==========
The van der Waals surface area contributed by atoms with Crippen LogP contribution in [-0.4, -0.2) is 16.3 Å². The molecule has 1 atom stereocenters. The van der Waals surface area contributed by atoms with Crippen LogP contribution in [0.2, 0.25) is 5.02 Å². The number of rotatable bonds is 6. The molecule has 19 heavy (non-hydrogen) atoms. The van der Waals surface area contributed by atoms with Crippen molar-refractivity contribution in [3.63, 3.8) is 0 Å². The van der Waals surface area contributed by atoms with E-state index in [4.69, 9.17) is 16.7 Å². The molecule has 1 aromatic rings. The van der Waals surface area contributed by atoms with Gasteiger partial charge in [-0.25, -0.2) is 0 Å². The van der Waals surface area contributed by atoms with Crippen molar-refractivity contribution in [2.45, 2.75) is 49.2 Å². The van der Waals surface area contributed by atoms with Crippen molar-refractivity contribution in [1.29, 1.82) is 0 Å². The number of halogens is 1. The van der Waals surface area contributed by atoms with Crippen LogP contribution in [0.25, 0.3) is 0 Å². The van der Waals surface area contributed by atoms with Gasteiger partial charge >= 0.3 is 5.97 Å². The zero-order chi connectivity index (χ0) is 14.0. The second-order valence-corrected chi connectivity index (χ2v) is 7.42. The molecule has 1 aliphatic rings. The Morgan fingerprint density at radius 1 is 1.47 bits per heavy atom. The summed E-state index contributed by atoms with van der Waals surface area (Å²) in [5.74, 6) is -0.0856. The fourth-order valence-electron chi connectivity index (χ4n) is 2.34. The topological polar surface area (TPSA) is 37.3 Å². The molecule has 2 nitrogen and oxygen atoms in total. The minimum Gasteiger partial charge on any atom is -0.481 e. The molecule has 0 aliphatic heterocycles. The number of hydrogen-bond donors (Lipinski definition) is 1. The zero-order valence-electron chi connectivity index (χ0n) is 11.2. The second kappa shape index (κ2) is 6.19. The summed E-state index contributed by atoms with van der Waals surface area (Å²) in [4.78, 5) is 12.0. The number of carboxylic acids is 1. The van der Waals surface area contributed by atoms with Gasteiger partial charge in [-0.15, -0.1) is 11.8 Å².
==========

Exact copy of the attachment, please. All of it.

The van der Waals surface area contributed by atoms with Crippen LogP contribution in [-0.4, -0.2) is 16.3 Å². The molecule has 1 atom stereocenters. The van der Waals surface area contributed by atoms with Crippen LogP contribution in [0.2, 0.25) is 5.02 Å². The number of rotatable bonds is 6. The molecule has 19 heavy (non-hydrogen) atoms. The van der Waals surface area contributed by atoms with Crippen molar-refractivity contribution in [3.63, 3.8) is 0 Å². The van der Waals surface area contributed by atoms with E-state index in [4.69, 9.17) is 16.7 Å². The molecule has 1 aromatic rings. The van der Waals surface area contributed by atoms with Gasteiger partial charge in [-0.25, -0.2) is 0 Å². The van der Waals surface area contributed by atoms with Crippen molar-refractivity contribution in [2.45, 2.75) is 49.2 Å². The van der Waals surface area contributed by atoms with Crippen molar-refractivity contribution in [1.29, 1.82) is 0 Å². The number of halogens is 1. The van der Waals surface area contributed by atoms with Crippen LogP contribution in [0.25, 0.3) is 0 Å². The van der Waals surface area contributed by atoms with Gasteiger partial charge >= 0.3 is 5.97 Å². The zero-order chi connectivity index (χ0) is 14.0. The second-order valence-corrected chi connectivity index (χ2v) is 7.42. The molecule has 1 aliphatic rings. The Morgan fingerprint density at radius 1 is 1.47 bits per heavy atom. The summed E-state index contributed by atoms with van der Waals surface area (Å²) in [5.74, 6) is -0.0856. The fourth-order valence-electron chi connectivity index (χ4n) is 2.34. The topological polar surface area (TPSA) is 37.3 Å². The molecule has 2 nitrogen and oxygen atoms in total. The minimum Gasteiger partial charge on any atom is -0.481 e. The molecule has 0 aliphatic heterocycles. The number of hydrogen-bond donors (Lipinski definition) is 1. The zero-order valence-electron chi connectivity index (χ0n) is 11.2. The second kappa shape index (κ2) is 6.19. The summed E-state index contributed by atoms with van der Waals surface area (Å²) in [4.78, 5) is 12.0. The number of carboxylic acids is 1. The van der Waals surface area contributed by atoms with Gasteiger partial charge in [-0.15, -0.1) is 11.8 Å².